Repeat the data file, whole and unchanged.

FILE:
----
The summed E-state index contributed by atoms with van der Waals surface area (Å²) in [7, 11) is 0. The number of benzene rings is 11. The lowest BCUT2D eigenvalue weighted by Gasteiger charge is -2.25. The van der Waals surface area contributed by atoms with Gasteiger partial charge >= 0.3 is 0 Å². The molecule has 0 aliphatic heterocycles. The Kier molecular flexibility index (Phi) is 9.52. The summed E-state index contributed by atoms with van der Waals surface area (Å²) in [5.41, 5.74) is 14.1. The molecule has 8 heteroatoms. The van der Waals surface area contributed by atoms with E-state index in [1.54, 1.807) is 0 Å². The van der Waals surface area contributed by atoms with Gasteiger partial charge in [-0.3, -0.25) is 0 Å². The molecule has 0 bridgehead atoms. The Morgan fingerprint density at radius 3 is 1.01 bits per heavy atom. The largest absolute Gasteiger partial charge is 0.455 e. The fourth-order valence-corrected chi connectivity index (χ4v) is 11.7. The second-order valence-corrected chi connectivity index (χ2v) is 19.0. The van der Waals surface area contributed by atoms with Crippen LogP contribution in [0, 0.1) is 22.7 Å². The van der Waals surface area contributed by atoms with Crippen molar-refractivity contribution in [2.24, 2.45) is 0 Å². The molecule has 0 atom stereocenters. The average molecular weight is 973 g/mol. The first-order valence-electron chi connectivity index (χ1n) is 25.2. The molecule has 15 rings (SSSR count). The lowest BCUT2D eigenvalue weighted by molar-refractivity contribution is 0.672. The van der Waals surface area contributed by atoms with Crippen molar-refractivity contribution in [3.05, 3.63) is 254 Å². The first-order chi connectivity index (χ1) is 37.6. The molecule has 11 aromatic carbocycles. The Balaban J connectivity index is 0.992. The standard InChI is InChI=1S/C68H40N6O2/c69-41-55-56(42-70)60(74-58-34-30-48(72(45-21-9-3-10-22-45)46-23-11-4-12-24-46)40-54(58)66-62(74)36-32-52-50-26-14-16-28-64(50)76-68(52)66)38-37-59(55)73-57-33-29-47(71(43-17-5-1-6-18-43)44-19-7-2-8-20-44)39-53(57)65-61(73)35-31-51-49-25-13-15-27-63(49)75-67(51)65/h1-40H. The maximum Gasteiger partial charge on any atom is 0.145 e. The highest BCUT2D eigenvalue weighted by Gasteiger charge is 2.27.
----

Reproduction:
The summed E-state index contributed by atoms with van der Waals surface area (Å²) in [7, 11) is 0. The number of benzene rings is 11. The lowest BCUT2D eigenvalue weighted by Gasteiger charge is -2.25. The van der Waals surface area contributed by atoms with Gasteiger partial charge >= 0.3 is 0 Å². The molecule has 0 aliphatic heterocycles. The Kier molecular flexibility index (Phi) is 9.52. The summed E-state index contributed by atoms with van der Waals surface area (Å²) in [5.41, 5.74) is 14.1. The molecule has 8 heteroatoms. The van der Waals surface area contributed by atoms with E-state index in [1.54, 1.807) is 0 Å². The van der Waals surface area contributed by atoms with Gasteiger partial charge in [-0.3, -0.25) is 0 Å². The molecule has 0 bridgehead atoms. The Morgan fingerprint density at radius 3 is 1.01 bits per heavy atom. The largest absolute Gasteiger partial charge is 0.455 e. The fourth-order valence-corrected chi connectivity index (χ4v) is 11.7. The second-order valence-corrected chi connectivity index (χ2v) is 19.0. The van der Waals surface area contributed by atoms with Crippen LogP contribution in [0, 0.1) is 22.7 Å². The van der Waals surface area contributed by atoms with Crippen molar-refractivity contribution in [2.24, 2.45) is 0 Å². The molecule has 0 atom stereocenters. The average molecular weight is 973 g/mol. The first-order valence-electron chi connectivity index (χ1n) is 25.2. The molecule has 15 rings (SSSR count). The lowest BCUT2D eigenvalue weighted by molar-refractivity contribution is 0.672. The van der Waals surface area contributed by atoms with Crippen molar-refractivity contribution in [3.05, 3.63) is 254 Å². The first-order chi connectivity index (χ1) is 37.6. The molecule has 11 aromatic carbocycles. The Balaban J connectivity index is 0.992. The standard InChI is InChI=1S/C68H40N6O2/c69-41-55-56(42-70)60(74-58-34-30-48(72(45-21-9-3-10-22-45)46-23-11-4-12-24-46)40-54(58)66-62(74)36-32-52-50-26-14-16-28-64(50)76-68(52)66)38-37-59(55)73-57-33-29-47(71(43-17-5-1-6-18-43)44-19-7-2-8-20-44)39-53(57)65-61(73)35-31-51-49-25-13-15-27-63(49)75-67(51)65/h1-40H. The maximum Gasteiger partial charge on any atom is 0.145 e. The highest BCUT2D eigenvalue weighted by Gasteiger charge is 2.27.